Anyone observing the evolution of the common fishing kayak in the past decade has noticed that the high-end tier (not better, just more expensive) of this class of watercraft has grown bigger, that is longer and excessively wider.

Why is that? -The main drive has been the need to provide fishermen with more stability, as many of them have come to realize that sitting for hours in an unstable craft isn’t fun, and certainly not productive. After all, reeling in and landing a big fish on board is hard work, and when you work hard you don’t want to worry about capsizing your boat, do you?

As for the increase in length, it was the result of two problems: The first is the decrease in tracking capability as the kayak gets wider –  Short and wide (‘chubby’) mono-hull kayaks track more poorly, and outfitting them with rudders makes them less attractive to users as well as more expensive. The second problems is the need to offer more buoyancy, since kayaks that offer too little buoyancy ride too low on the water, and not many people like to get constantly splashed by waves and even just eddies.

So SOT and sit-in fishing kayaks have grown bigger and heavier, and this is how the term ‘barge kayak’ was born (see article: http://wavewalk.com/blog/2011/04/15/the-barge-a-new-class-of-fishing-kayak/. This increase in overall size, and especially the increase in width made those kayaks harder to paddle, this decreasing their suitability for long fishing trips. In addition, some models have become so heavy that car topping them became nearly impossible for one person.
Some anglers had hoped that pedal driven kayaks would solve the propulsion issue, but most of them got disappointed, mainly due to an increase in ergonomic problems, and mostly back pain and premature fatigue. Moreover, the pedal drive made ordinary fishing kayaks heavier for car topping, and it turned the optional rudder into an absolute necessity.
At this point, some owners of those big and bulky kayaks started transporting them on trailers, which was in a way a sign of defeat, as anyone can understand that a kayak that must be towed on a trailer defeats the purpose of both kayaking and kayak fishing.

Once the term ‘barge’ was coined, the next logical step was to compare those huge and cumbersome kayaks to small skiffs, and ask the question “if this kayak is already almost as big as a small skiff, why not fish out of a real skiff?” – a good question indeed, to which vendors offered yet another propulsion solution: electric trolling motors.
Considering the fact that the combined weight of an electric trolling motor and battery can top 70 lbs, as well as the fact that electric trolling motors offer a limited range of travel, this solution was no match for small skiffs outfitted with gas outboard motors.
From the standpoint of a fisherman who fishes out of small motorboats, an electric SOT and sit-in fishing kayak was not even something worth considering – a sub par solution, and even more so because all those huge kayaks are not really suitable for stand up fishing as far as normal people fishing in real world conditions are concerned.

In other words, the SOT, sit-in and hybrid fishing kayaks hit a brick wall on their way to replace the small motorized skiff, known as ‘Microskiff’. The solution to the challenge of ‘stay small and get motorized’ came from the W kayak, which is perfectly suitable for motorizing with small outboards, and offers existing owners of small motorboats a way to downsize and upgrade at the same time, as the motorized W kayak (a.k.a. personal microskiff) is not just a smaller microskiff or a better fishing kayak – it is a new class of small watercraft with special attributes, offering better performance and convenience, and a whole new level of fishability.

Thoughts About The Future Of Kayak Fishing

Conceptually, kayak fishing is a great idea, but in reality, this relatively new sport is facing serious hurdles that impede its growth. These are technical problems related to performance and user-experience, and they can be solved only by a major shift from traditional designs such as sit-in kayak, sit-on-top kayak, and hybrid kayak (a small, flat canoe), to W kayaks – a patented twin hulled design.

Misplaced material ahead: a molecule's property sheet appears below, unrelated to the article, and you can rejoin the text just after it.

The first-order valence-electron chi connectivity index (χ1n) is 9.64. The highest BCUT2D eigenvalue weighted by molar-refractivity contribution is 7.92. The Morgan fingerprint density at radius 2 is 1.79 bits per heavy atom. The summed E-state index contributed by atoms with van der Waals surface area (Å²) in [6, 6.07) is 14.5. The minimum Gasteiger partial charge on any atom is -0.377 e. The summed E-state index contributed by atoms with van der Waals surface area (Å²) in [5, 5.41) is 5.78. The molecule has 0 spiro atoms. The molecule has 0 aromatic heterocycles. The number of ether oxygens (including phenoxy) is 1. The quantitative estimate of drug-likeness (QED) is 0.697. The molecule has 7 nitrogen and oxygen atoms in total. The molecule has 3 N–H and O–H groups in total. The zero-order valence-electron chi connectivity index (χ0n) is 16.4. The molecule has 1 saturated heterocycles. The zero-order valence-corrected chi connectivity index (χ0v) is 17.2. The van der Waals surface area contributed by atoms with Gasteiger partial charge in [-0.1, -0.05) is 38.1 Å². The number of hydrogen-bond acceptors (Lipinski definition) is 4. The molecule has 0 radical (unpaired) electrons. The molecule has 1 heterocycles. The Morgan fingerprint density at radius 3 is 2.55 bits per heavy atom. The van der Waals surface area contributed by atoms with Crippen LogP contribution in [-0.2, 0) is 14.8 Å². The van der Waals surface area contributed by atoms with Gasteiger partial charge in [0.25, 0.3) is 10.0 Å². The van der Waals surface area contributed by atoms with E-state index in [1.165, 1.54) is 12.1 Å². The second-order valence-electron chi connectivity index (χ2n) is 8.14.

From a new article about kayak fishing:

“Kayak fishing ceased to be a novelty, and it’s safe to say there’s hardly anyone in America who fishes that hasn’t been exposed to the notion of fishing out of kayaks, one way or another.
Still, for the huge majority of American anglers, the notion of fishing from a kayak is by far more appalling than appealing, and those who fish from shore and from all other watercraft outnumber kayak anglers by a thousand to one ratio -“

The numbers presented in this article are interesting, especially in view of the fact that kayak fishing is at least a decade old, in its modern form, which is heavily promoted by the kayak industry.

The article presents the major, unsolved problems that have dogged kayak fishing as a recreational activity and sport since its inception. These problems both limit the number of people who join the sport, as well as cause many participants to drop out of it. The problems are, in order of importance: Unacceptably poor ergonomics, lack of adequate stability, poor tracking, limited range of travel, limited storage space, restricted mobility.

More interesting are the conclusions, which stem from comparing the effect these problems have on the sport to the performance of the W kayak class relatively to the other common kayaks used for fishing:

“Does kayak fishing have a long term future?
We think it does, but only as a sensible sport and outdoor activity that would attract many more anglers, and not as the kind of unrewarding experience it currently is, which repels new participants while expelling existing ones.
The only venue is through an increase in use of W fishing kayaks rather than SOT, sit-in and hybrid kayaks. This is because W kayaks offer the solutions to all the problems discussed in this article, and some others, and these are the problems that make kayak fishing that marginal activity it has been so far in the much broader world of fishing.
Simply, as soon as realize that they can fish out of a watercraft that’s as small, nimble and lightweight as a regular kayak (not even a huge ‘barge’ fishing kayak..), and yet is as stable, dry and comfortable as a regular motorboat, and even has a similar travel range as a motorboat – they would adopt kayak fishing in growing numbers, and stick with the sport. The watercraft that combines the advantages of kayaks and motorboats, while offering better mobility than both, is the W kayak.”

So basically, the article presents an optimistic view for the future, when many anglers who are displeased both with other kayaks and small motorboats would benefit from the advantages offered by W kayaks – both human powered and motorized.